Jason Heyward and Freddie Freeman have essentially been linked since the Braves took them both within the first two rounds of the 2007 First-Year Player Draft. They rose to Minor League stardom together and rose to the Major League level within five months of each other during the 2010 season.
A pair of physically imposing 23-year-old veterans, Heyward and Freeman could be featured in the middle of the Braves’ lineup for many years to come. Their journeys have been quite similar, including the fact that both of them have already experienced the horror of watching a loved one lose their battle against cancer.
Heyward has never forgotten the aunt who succumbed to lung cancer during his childhood. And over the past 12 years, Freeman has never gone through a day without thinking about his mother, Rosemary, who died of melanoma when the Braves first baseman was just 10 years old.
“When you lose a mother or father, it’s still the hardest time of your life,” Freeman said earlier this year. “All we can do is think about her and all of the positives and have fun with it. We know she’s watching. So all we can do is make her proud up there.”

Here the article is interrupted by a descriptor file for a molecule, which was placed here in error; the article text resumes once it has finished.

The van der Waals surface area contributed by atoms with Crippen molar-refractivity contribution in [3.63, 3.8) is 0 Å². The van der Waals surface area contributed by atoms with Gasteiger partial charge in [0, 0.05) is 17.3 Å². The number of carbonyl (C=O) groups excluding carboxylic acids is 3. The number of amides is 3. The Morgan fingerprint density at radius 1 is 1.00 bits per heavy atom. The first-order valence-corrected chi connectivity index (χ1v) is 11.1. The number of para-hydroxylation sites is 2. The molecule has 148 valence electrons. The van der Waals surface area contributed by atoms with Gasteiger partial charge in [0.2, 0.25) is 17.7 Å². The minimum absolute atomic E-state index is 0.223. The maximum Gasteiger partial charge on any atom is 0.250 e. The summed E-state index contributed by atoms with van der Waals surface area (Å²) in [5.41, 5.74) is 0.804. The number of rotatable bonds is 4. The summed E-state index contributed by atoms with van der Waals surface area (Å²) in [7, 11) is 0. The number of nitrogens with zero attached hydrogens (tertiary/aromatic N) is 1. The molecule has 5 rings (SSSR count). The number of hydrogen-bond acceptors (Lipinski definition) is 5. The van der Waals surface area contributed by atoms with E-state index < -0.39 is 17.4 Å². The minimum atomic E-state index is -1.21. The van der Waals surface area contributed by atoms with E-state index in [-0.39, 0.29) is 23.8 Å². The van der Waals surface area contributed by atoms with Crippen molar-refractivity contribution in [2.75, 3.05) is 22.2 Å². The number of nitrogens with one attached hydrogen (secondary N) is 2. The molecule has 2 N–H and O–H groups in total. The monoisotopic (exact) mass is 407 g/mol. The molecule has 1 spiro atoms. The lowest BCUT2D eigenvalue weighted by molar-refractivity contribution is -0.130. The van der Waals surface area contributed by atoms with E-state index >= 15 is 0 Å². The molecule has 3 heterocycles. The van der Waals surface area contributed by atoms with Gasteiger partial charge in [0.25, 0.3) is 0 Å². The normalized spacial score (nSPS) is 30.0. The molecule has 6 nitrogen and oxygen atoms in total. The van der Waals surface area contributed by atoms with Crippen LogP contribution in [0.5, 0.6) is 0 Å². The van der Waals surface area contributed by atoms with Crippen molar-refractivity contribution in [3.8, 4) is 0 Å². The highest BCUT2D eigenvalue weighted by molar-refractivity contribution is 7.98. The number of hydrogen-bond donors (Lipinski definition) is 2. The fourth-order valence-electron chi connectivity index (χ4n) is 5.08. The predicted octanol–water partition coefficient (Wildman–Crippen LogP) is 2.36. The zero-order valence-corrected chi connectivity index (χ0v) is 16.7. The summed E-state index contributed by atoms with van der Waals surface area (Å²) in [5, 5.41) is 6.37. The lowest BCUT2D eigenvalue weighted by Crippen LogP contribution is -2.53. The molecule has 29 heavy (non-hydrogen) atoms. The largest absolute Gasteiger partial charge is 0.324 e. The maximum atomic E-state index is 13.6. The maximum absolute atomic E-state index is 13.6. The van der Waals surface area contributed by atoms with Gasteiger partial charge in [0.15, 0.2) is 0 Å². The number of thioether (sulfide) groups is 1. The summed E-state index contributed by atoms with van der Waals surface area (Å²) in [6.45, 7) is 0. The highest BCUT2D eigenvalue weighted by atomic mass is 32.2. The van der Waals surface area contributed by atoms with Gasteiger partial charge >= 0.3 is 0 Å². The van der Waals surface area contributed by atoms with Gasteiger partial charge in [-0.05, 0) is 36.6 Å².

Cancer is a destructive disease that does not discriminate. It has the power to both orphan and afflict children. It has no sympathy for those like longtime Braves broadcaster Pete Van Wieren, who was diagnosed with cutaneous B-Cell lymphoma.
Van Wieren has maintained the fighting spirit promoted by the Stand Up To Cancer Campaign, which Major League Baseball will promote again during this year’s Winter Meetings. “The Professor” was originally diagnosed with cancer in 2009 and again in each of the two years that followed. He felt celebratory pride recently when his doctor informed him that he is cancer-free.
“When you go through something like this, you appreciate good health,” Van Wieren said. “It’s come and gone three times. I know I’m not completely out of the woods, but it feels good to know that I am cancer-free.”